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Angaben zur Quelle [Bearbeiten]

Autor     Bulend Shanay
Titel    Islam: Sunni Tradition: Malikiyyah
Sammlung    Overview of World Religions
Herausgeber    Museum of World Religions, Taiwan, and the Department of Religion and Social Ethics, St.Martins's College, Lancaster
Jahr    2001
URL    http://web.archive.org/web/20010123104100/http://www.philtar.ucsm.ac.uk/encyclopedia/islam/sunni/malik.html

Literaturverz.   

nein
Fußnoten    nein
Fragmente    2


Fragmente der Quelle:
[1.] Maa/Fragment 084 14 - Diskussion
Zuletzt bearbeitet: 2013-09-16 10:40:32 Graf Isolan
Fragment, Gesichtet, Maa, OWR Malikiyyah 2001, SMWFragment, Schutzlevel sysop, Verschleierung

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Graf Isolan
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Yes.png
Untersuchte Arbeit:
Seite: 84, Zeilen: 14-25
Quelle: OWR Malikiyyah 2001
Seite(n): 1 (Internetquelle), Zeilen: -
Such was his stature that it is said three 'Abbasid caliphs visited him while they were on Pilgrimage to Medina.

As a result of the circumstances Malik bin Anas has been confronted with, the Malikis' concept of ijma' differed from the one of the Hanafis in that they understood it to mean the consensus of the community represented by the people of Medina Prophet City. Imam Malik's major contribution to Islamic law is his book al-Muwatta (The Beaten Path). The Muwatta is a code of law based on the legal practices that were operating in Medina. It covers various areas ranging from prescribed rituals of prayer and fasting to the correct conduct of business relations. The legal code is supported by some 2000 traditions attributed to the Prophet.

The Malikis' concept of ijma' differed from that of the Hanafis in that they understood it to mean the consensus of the community represented by the people of Medina. [...]

Imam Malik's major contribution to Islamic law is his book al-Muwatta (The Beaten Path). The Muwatta is a code of law based on the legal practices that were operating in Medina. It covers various areas ranging from prescribed rituals of prayer and fasting to the correct conduct of business relations. The legal code is supported by some 2,000 traditions attributed to the Prophet.

[...] Such was his stature that it is said three 'Abbasid caliphs visited him while they were on Pilgrimage to Medina.

Anmerkungen

Kein Hinweis auf eine Übernahme.

Sichter
(Graf Isolan), SleepyHollow02

[2.] Maa/Fragment 085 10 - Diskussion
Zuletzt bearbeitet: 2013-09-16 10:42:23 Graf Isolan
Fragment, Gesichtet, Maa, OWR Malikiyyah 2001, SMWFragment, Schutzlevel sysop, Verschleierung

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Untersuchte Arbeit:
Seite: 85, Zeilen: 10-23
Quelle: OWR Malikiyyah 2001
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The School that was founded spread westwards through Malik's disciples and become very influential if not dominant in North Africa and Spain. The second 'Abbasid caliph, al-Mansur (died in 775), even approached the Medinan jurist with the proposal to establish a judicial system that would unite the different judicial methods that were operating at that time throughout the Islamic world.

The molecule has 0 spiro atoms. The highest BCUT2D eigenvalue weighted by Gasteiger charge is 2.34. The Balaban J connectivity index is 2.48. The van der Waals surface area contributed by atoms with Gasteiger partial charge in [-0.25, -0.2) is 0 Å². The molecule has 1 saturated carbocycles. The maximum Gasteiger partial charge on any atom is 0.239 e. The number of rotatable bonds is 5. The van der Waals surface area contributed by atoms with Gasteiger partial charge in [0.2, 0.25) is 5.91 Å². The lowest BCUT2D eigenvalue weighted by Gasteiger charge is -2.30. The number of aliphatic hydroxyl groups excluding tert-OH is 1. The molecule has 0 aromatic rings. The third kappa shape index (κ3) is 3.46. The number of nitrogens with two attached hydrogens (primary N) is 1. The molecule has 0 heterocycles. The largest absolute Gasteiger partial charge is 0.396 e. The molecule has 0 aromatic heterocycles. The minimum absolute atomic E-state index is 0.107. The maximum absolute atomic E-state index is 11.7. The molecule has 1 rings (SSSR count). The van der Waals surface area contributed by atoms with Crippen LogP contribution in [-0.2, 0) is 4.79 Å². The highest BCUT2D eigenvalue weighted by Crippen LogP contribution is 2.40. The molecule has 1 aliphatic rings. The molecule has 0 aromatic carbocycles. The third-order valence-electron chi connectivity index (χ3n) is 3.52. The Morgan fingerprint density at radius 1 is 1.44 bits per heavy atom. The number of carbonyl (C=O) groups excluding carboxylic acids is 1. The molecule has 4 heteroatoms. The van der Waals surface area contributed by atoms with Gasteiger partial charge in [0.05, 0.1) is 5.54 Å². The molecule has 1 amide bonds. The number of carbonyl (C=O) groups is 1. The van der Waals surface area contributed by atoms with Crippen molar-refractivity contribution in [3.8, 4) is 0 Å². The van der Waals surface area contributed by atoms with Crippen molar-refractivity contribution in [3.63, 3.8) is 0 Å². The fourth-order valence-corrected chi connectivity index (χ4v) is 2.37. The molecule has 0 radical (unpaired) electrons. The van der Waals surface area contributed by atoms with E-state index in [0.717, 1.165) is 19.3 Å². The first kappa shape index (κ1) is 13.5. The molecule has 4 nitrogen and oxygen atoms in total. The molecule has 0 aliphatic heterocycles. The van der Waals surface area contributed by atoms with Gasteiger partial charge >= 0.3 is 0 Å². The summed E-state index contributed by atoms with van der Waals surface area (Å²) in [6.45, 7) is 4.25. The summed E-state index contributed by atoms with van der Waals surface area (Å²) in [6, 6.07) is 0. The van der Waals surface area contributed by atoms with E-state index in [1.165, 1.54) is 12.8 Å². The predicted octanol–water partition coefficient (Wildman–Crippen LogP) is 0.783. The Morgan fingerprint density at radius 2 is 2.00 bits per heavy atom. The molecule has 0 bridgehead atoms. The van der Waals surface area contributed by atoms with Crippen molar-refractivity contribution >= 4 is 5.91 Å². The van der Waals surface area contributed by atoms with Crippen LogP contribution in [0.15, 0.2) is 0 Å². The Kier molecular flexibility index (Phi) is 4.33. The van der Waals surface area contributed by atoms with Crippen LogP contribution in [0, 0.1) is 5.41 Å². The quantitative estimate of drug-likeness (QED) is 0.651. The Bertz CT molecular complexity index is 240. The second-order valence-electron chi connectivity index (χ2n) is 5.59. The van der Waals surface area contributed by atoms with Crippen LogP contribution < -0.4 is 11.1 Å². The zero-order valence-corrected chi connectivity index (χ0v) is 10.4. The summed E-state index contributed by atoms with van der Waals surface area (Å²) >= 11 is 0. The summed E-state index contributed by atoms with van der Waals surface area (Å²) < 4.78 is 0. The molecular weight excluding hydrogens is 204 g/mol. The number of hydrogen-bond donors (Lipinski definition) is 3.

Despite those tendencies, it lost some of its appeal. Much later, in the Ottoman period, the Maliki School had to cede most of its influence to the Hanafite School because under the Ottomans judicial relevance was especially granted to the latter. North Africa, however, remained faithful to its Malikite heritage. Such was the strength of the local tradition that kadis (judges) from both the Hanafite and Malikite traditions cooperated with the local ruler. Following the fall of the Ottoman Empire, Malikiyyah regained its position of ascendancy in the region. Today Malikite doctrine and practice remains widespread throughout North Africa, the Sudan and regions of West and Central Africa.

The second 'Abbasid caliph, al-Mansur (d.775), approached the Medinan jurist with the proposal to establish a judicial system that would unite the different judicial methods that were operating at that time throughout the Islamic world.

The school spread westwards through Malik's disciples, becoming dominant in North Africa and Spain. In North Africa Malikiyyah gave rise to an important Sufi order, Shadhiliyyah, which was founded by Abu al-Hasan, a jurist in the Malikite school, in Tunisia in the thirteenth century.

During the Ottoman period Hanafite Turks were given the most important judicial in the Ottoman empire. North Africa, however, remained faithful to its Malikite heritage. Such was the strength of the local tradition that qadis (judges) from both the Hanafite and Malikite traditions worked with the local ruler. Following the fall of the Ottoman empire, Malikiyyah regained its position of ascendancy in the region. Today Malikite doctrine and practice remains widespread throughout North Africa, the Sudan and regions of West and Central Africa.

Anmerkungen

Kein Hinweis auf eine Übernahme.

Sichter
(Graf Isolan), SleepyHollow02

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